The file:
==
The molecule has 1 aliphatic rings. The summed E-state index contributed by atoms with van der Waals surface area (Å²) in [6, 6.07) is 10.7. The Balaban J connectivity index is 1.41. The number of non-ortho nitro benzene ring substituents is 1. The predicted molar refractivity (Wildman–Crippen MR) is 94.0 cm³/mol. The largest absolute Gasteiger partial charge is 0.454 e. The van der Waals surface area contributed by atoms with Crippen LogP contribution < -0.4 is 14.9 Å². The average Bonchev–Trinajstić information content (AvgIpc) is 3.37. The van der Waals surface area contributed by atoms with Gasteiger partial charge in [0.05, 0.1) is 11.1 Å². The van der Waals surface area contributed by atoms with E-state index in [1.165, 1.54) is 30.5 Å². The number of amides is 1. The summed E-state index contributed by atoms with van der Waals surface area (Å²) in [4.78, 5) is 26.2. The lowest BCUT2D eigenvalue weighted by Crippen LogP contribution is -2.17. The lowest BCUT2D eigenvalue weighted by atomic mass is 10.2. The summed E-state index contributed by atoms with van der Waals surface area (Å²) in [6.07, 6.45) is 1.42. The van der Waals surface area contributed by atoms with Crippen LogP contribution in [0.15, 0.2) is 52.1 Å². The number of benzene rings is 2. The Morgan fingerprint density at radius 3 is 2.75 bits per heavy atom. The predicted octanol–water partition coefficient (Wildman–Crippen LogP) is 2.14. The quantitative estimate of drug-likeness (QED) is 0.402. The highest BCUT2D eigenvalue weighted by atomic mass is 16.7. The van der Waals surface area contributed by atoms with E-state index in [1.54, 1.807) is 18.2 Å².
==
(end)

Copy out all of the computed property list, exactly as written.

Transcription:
The molecule has 1 aliphatic rings. The summed E-state index contributed by atoms with van der Waals surface area (Å²) in [6, 6.07) is 10.7. The Balaban J connectivity index is 1.41. The number of non-ortho nitro benzene ring substituents is 1. The predicted molar refractivity (Wildman–Crippen MR) is 94.0 cm³/mol. The largest absolute Gasteiger partial charge is 0.454 e. The van der Waals surface area contributed by atoms with Crippen LogP contribution < -0.4 is 14.9 Å². The average Bonchev–Trinajstić information content (AvgIpc) is 3.37. The van der Waals surface area contributed by atoms with Gasteiger partial charge in [0.05, 0.1) is 11.1 Å². The van der Waals surface area contributed by atoms with E-state index in [1.165, 1.54) is 30.5 Å². The number of amides is 1. The summed E-state index contributed by atoms with van der Waals surface area (Å²) in [4.78, 5) is 26.2. The lowest BCUT2D eigenvalue weighted by Crippen LogP contribution is -2.17. The lowest BCUT2D eigenvalue weighted by atomic mass is 10.2. The summed E-state index contributed by atoms with van der Waals surface area (Å²) in [6.07, 6.45) is 1.42. The van der Waals surface area contributed by atoms with Crippen LogP contribution in [0.15, 0.2) is 52.1 Å². The number of benzene rings is 2. The Morgan fingerprint density at radius 3 is 2.75 bits per heavy atom. The predicted octanol–water partition coefficient (Wildman–Crippen LogP) is 2.14. The quantitative estimate of drug-likeness (QED) is 0.402. The highest BCUT2D eigenvalue weighted by atomic mass is 16.7. The van der Waals surface area contributed by atoms with E-state index in [1.54, 1.807) is 18.2 Å².